This ‘Extremely Rare’ 17th-Century British Artwork Of A Black Woman Is Sparking An Export Ban, Debate On Race And Gender

The United Kingdom has temporarily barred a 17th-Century painting of a Black woman coupled with a white woman from leaving the country in hopes to grant enough time for any British buyer to purchase the artwork.

Valued at £272,800 (roughly $360,000), the coveted painting, titled “Allegorical Painting of Two Ladies, English School,” depicts a Black and white woman as equals, in matching hair and opulent garb, as well as adorned in similar jewelry, according to CNN. Dated circa 1650, the depiction of two women is highly unusual. 

Though Black faces and bodies aren’t uncommon in Renaissance art, when they appear, their depictions are narrow and limited. Typically children appear more often and are portrayed as subservient.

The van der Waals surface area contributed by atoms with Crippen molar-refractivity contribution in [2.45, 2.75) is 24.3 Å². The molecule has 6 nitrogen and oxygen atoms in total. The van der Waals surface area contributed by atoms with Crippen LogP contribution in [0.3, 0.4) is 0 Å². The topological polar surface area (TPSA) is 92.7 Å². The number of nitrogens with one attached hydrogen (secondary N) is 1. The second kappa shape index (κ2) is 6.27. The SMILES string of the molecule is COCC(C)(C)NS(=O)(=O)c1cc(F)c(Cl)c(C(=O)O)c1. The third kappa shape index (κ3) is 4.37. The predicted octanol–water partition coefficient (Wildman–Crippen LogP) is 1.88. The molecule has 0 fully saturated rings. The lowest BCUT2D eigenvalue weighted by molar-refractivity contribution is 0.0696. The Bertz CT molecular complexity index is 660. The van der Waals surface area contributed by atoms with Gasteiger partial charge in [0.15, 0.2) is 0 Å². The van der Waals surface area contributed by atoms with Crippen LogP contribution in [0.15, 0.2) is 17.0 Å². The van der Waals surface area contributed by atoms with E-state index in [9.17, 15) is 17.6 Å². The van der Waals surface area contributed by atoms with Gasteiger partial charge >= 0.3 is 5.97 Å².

Another unique aspect of the painting is that both women are wearing similar “beauty patches,”—or face stickers. Beauty patches had generally been used for centuries to cover up scars and sores, as reported by the Antiques Trade Gazette.

Decorative shapes like in the painting, during the 17th and 18th centuries were made from “expensive materials like silk or velvet.”

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The intimate relationship and social status illustrated between the two women fuels a dissection of stereotypes of women, fashion, and race during the era. 

The Reviewing Committee on the Export of Works of Art and Objects of Cultural Interest (RCEWA) advised the ban for potential acquisition. In a press release, Committee member Pippa Shirley said, “This anonymous painting is a great rarity in British art… It is not a portrait of real people, as far as we know, but the inscription reveals that it is in fact a sternly moralising picture that condemns the use of cosmetics, and specifically elaborate beauty patches, which were in vogue at the time.”

While France announced the return of 26 pieces of artwork back to Africa earlier this year, the UK has not made any announcments to return any aquired artificats to any country during colonization.

The decision on the export licence application for the painting will be deferred until March 9, 2022 and can be deferred again for another three months.